Information for students with disabilities access abroad
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Information for Students with Disabilities: Access Abroad. Presented By : Emily Lucio , Director of Disability Support Services The Catholic University of America. What is Access Abroad?.

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Information for Students with Disabilities: Access Abroad

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Information for students with disabilities access abroad

Information for Students with Disabilities: Access Abroad

Presented By : Emily Lucio,

Director of Disability Support Services

The Catholic University of America

What is access abroad

What is Access Abroad?

  • Access Abroad is a collaborative effort at CUAbroad and Disability Support Services to facilitate equal access for students seeking to pursue an education abroad experience and to provide information on accessibility at sponsored overseas sites. 

Accommodations eligibility

Accommodations Eligibility

  • Students registered with Disability Support Services who are eligible for on-campus accommodations are also eligible for overseas accommodation when it can be arranged. Students are encouraged to speak with their disability specialist to identify the reasonable accommodations they may need overseas. 

Defining disability

Defining Disability

  • Chronic systemic conditions affect one or more of the systems of the body. This includes cancer, diabetes, epilepsy, HIV-AIDS and other health related conditions.

  • Hearing disabilities can range from students who have difficulty hearing, have lost hearing in one ear, or are completely deaf.

  • Learning disabilities. This includes such conditions as dyslexia and dysgraphia, and can be extended to Attention Deficit Disorder.

  • Mobility disabilities range from very limited stamina to paralysis of the lower extremities. Conditions that may cause a mobility disability include arthritis, back disorders, cerebral palsy, spinal cord injuries, and neuromuscular disorders.

  • Psychiatric disabilities diagnosis of a mental illness from a licensed professional. This includes depression, bipolar disorder, anxiety disorders and schizophrenia.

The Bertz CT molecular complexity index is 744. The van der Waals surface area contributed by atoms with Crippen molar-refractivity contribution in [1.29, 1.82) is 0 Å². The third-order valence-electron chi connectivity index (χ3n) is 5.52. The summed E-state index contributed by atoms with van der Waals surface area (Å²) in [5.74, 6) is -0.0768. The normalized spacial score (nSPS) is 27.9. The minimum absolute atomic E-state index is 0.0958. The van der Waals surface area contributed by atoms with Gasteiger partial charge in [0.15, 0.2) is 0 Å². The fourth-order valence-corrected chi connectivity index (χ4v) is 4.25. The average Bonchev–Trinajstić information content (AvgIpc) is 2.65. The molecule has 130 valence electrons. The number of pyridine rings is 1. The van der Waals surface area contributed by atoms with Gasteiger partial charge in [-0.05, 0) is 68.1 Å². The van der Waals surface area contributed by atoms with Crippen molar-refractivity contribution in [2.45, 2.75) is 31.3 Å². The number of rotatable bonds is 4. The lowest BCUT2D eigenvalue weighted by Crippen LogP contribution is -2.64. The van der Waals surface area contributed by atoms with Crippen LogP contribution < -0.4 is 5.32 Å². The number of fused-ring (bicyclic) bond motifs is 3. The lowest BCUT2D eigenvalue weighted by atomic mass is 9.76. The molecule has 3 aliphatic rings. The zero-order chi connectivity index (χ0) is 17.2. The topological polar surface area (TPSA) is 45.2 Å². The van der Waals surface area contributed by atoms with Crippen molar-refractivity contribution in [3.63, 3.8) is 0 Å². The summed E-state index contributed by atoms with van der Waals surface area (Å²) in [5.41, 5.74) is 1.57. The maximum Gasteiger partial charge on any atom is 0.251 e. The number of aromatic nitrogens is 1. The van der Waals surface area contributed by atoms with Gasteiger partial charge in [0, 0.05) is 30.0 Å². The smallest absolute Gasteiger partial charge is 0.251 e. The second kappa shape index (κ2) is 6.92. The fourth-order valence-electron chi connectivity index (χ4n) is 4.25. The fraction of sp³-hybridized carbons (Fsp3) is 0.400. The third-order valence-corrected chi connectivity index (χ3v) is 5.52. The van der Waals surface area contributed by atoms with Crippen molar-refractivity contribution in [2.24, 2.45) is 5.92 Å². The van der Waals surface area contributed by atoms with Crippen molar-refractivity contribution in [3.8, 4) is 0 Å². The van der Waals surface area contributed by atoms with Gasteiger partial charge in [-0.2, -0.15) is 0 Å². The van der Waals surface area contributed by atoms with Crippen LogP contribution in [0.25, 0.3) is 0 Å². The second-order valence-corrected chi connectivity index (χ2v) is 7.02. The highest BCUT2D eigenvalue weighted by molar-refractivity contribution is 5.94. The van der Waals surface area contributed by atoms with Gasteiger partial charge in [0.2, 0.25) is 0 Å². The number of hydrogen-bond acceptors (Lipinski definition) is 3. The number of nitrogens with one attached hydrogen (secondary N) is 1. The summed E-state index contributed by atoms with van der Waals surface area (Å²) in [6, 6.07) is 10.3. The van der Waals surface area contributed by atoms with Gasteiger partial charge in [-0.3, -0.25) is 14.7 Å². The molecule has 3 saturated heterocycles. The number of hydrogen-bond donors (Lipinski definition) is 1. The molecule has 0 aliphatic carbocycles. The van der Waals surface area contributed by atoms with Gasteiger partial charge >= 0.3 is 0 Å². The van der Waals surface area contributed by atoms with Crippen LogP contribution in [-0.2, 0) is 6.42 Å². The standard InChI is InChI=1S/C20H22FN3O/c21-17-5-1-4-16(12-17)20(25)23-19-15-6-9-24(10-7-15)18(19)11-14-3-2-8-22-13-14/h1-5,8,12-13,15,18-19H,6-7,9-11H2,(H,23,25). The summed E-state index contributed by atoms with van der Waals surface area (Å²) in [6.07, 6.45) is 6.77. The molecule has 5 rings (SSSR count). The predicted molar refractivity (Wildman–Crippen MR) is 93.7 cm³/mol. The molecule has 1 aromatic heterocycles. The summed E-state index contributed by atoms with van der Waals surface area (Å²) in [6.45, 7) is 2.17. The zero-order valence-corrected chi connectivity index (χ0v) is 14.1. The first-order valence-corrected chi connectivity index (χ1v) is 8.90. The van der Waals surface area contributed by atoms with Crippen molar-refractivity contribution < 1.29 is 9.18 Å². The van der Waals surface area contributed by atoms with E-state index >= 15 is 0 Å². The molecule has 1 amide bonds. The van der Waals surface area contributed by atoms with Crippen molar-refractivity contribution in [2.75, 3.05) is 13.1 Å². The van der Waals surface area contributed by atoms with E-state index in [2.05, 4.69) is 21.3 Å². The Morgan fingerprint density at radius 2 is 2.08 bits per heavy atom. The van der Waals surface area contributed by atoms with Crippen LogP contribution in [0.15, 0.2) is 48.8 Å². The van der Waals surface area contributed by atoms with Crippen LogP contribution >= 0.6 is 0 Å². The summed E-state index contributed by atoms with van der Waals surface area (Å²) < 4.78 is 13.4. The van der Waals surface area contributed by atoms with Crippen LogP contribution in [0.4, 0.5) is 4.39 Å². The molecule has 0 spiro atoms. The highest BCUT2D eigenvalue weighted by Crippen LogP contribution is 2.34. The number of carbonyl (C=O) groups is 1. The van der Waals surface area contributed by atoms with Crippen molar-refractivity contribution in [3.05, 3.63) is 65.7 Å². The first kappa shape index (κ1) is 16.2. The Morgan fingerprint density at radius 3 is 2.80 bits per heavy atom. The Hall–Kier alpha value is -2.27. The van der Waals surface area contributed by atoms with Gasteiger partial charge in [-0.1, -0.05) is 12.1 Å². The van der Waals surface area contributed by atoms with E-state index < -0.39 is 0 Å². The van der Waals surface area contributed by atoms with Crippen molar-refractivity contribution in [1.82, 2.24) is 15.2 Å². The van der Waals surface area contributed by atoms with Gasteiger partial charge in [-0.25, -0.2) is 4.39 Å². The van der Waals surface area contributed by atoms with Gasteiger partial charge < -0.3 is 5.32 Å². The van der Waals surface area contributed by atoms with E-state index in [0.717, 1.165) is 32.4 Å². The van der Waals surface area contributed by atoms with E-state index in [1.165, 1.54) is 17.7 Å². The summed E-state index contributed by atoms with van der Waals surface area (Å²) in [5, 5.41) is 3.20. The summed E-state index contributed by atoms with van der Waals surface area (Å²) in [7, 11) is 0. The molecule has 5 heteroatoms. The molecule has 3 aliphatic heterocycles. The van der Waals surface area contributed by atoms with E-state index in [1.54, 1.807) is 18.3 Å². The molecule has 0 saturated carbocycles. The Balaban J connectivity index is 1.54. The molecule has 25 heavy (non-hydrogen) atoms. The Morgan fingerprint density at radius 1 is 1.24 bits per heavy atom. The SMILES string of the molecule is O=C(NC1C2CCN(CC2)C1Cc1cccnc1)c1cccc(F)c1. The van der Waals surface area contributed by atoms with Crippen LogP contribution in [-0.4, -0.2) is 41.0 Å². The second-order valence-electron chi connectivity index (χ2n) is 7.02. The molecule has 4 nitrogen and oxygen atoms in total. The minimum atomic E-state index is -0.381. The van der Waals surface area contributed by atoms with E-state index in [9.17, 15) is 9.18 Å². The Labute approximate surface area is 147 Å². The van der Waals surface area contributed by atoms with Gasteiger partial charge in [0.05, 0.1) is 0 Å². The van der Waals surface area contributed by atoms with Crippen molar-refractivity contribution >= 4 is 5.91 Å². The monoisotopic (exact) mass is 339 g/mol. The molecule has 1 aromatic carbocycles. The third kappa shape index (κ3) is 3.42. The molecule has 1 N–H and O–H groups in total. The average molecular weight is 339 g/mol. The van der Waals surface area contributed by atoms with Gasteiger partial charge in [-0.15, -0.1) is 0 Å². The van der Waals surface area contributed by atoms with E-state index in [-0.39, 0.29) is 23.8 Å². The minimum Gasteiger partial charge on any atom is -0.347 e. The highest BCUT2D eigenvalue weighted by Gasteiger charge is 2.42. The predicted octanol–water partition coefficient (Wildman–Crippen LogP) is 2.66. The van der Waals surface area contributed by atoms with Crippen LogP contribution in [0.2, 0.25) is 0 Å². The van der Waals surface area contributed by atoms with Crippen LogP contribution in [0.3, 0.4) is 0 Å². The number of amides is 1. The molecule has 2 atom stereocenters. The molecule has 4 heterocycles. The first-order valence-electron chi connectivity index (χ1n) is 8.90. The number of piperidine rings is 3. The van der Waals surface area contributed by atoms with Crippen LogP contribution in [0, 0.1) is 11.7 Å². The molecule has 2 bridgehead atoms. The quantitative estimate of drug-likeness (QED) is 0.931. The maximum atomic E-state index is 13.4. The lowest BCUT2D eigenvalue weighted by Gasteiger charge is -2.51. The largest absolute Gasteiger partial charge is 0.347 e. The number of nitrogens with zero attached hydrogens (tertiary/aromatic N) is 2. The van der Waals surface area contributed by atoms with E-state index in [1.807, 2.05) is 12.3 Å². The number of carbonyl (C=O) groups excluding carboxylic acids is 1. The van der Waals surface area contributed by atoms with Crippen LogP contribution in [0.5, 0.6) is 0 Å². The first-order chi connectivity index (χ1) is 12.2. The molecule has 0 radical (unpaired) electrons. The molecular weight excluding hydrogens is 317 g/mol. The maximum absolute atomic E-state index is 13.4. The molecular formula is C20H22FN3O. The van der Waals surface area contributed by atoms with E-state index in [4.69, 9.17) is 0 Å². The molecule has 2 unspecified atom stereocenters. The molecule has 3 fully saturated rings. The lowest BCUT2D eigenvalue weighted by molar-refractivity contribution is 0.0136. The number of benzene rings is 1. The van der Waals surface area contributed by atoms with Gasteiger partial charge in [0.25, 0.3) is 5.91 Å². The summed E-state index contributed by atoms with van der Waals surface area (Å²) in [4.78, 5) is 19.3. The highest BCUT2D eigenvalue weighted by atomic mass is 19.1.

• Vision disabilities include low vision, total blindness, and partial sight such as impaired field of vision.

Accessibility overseas

Accessibility Overseas

  • Just as cultures differ, so do disability accommodations and perceptions. The key for any study abroad participant is flexibility. Always ask programs about their accessibility. 

  • For supplemental information, students are encouraged to contact Mobility International for assistance in finding programs and overseas support services. 

  • It is important to communicate your needs and consider alternative ways to meet them. Disability Support Services and CUAbroad are here to assist you before and during your trip abroad. 

Quick tips for students with disabilities going abroad

Quick Tips For Students With Disabilities Going Abroad

  • Disclose your disability needs to program staff early, so appropriate arrangements and reasonable accommodations can be made in advance.

  • Remember that other cultures may provide disability access in a different way—learn about what types of accommodation are typically provided in your host country, and be flexible and open to different ways of accommodating your disability.

  • Before you go, find out as much as you can about your host culture and how they view disability by reading, talking to other students, and attending pre-departure orientation sessions. The more you know, the better prepared you will be for the interaction between your disability and the new environment.

  • Think about how you will answer questions about your disability in the language of your host country—look up key vocabulary words ahead of time.

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